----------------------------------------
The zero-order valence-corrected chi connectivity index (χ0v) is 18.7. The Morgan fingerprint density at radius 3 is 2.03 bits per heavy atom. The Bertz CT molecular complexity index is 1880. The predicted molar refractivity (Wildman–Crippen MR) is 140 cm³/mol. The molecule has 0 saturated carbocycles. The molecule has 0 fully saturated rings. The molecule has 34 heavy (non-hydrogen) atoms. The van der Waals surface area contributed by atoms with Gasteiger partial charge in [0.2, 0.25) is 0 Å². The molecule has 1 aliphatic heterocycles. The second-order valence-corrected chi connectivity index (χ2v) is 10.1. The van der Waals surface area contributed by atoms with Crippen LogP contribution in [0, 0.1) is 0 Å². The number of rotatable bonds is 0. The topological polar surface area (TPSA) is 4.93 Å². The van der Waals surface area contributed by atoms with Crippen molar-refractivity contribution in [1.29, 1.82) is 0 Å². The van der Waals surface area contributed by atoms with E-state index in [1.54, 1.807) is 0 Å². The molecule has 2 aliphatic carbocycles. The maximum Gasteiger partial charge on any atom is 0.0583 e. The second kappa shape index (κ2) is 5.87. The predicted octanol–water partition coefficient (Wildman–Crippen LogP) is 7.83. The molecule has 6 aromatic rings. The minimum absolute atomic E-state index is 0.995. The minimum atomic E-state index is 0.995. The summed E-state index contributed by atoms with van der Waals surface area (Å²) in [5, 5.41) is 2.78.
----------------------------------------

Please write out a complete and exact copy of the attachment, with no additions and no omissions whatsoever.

The zero-order valence-corrected chi connectivity index (χ0v) is 18.7. The Morgan fingerprint density at radius 3 is 2.03 bits per heavy atom. The Bertz CT molecular complexity index is 1880. The predicted molar refractivity (Wildman–Crippen MR) is 140 cm³/mol. The molecule has 0 saturated carbocycles. The molecule has 0 fully saturated rings. The molecule has 34 heavy (non-hydrogen) atoms. The van der Waals surface area contributed by atoms with Gasteiger partial charge in [0.2, 0.25) is 0 Å². The molecule has 1 aliphatic heterocycles. The second-order valence-corrected chi connectivity index (χ2v) is 10.1. The van der Waals surface area contributed by atoms with Crippen LogP contribution in [0, 0.1) is 0 Å². The number of rotatable bonds is 0. The topological polar surface area (TPSA) is 4.93 Å². The van der Waals surface area contributed by atoms with Crippen molar-refractivity contribution in [1.29, 1.82) is 0 Å². The van der Waals surface area contributed by atoms with E-state index in [1.54, 1.807) is 0 Å². The molecule has 2 aliphatic carbocycles. The maximum Gasteiger partial charge on any atom is 0.0583 e. The second kappa shape index (κ2) is 5.87. The predicted octanol–water partition coefficient (Wildman–Crippen LogP) is 7.83. The molecule has 6 aromatic rings. The minimum absolute atomic E-state index is 0.995. The minimum atomic E-state index is 0.995. The summed E-state index contributed by atoms with van der Waals surface area (Å²) in [5, 5.41) is 2.78.